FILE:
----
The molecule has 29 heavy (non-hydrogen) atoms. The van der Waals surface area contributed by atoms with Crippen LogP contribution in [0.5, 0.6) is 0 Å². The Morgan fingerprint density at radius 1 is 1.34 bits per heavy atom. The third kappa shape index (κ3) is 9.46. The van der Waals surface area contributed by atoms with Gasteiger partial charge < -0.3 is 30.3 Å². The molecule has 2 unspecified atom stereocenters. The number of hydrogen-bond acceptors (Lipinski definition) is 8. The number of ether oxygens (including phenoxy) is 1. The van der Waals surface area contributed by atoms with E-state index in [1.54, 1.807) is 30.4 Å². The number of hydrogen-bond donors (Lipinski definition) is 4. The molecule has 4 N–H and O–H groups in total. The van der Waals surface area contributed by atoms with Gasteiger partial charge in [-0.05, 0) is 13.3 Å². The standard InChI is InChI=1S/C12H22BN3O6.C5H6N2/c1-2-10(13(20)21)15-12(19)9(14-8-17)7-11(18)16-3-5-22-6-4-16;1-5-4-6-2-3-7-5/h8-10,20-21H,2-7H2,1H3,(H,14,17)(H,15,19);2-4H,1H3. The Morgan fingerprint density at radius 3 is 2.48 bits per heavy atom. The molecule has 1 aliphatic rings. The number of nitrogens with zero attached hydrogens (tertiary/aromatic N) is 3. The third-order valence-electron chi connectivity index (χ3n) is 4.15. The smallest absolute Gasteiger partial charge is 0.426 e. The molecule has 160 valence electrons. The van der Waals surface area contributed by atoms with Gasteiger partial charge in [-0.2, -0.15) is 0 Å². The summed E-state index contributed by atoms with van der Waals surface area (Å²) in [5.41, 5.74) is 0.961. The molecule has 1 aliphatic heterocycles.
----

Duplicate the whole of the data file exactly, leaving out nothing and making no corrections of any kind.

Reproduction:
The molecule has 29 heavy (non-hydrogen) atoms. The van der Waals surface area contributed by atoms with Crippen LogP contribution in [0.5, 0.6) is 0 Å². The Morgan fingerprint density at radius 1 is 1.34 bits per heavy atom. The third kappa shape index (κ3) is 9.46. The van der Waals surface area contributed by atoms with Gasteiger partial charge < -0.3 is 30.3 Å². The molecule has 2 unspecified atom stereocenters. The number of hydrogen-bond acceptors (Lipinski definition) is 8. The number of ether oxygens (including phenoxy) is 1. The van der Waals surface area contributed by atoms with E-state index in [1.54, 1.807) is 30.4 Å². The number of hydrogen-bond donors (Lipinski definition) is 4. The molecule has 4 N–H and O–H groups in total. The van der Waals surface area contributed by atoms with Gasteiger partial charge in [-0.05, 0) is 13.3 Å². The standard InChI is InChI=1S/C12H22BN3O6.C5H6N2/c1-2-10(13(20)21)15-12(19)9(14-8-17)7-11(18)16-3-5-22-6-4-16;1-5-4-6-2-3-7-5/h8-10,20-21H,2-7H2,1H3,(H,14,17)(H,15,19);2-4H,1H3. The Morgan fingerprint density at radius 3 is 2.48 bits per heavy atom. The molecule has 1 aliphatic rings. The number of nitrogens with zero attached hydrogens (tertiary/aromatic N) is 3. The third-order valence-electron chi connectivity index (χ3n) is 4.15. The smallest absolute Gasteiger partial charge is 0.426 e. The molecule has 160 valence electrons. The van der Waals surface area contributed by atoms with Gasteiger partial charge in [-0.2, -0.15) is 0 Å². The summed E-state index contributed by atoms with van der Waals surface area (Å²) in [5.41, 5.74) is 0.961. The molecule has 1 aliphatic heterocycles.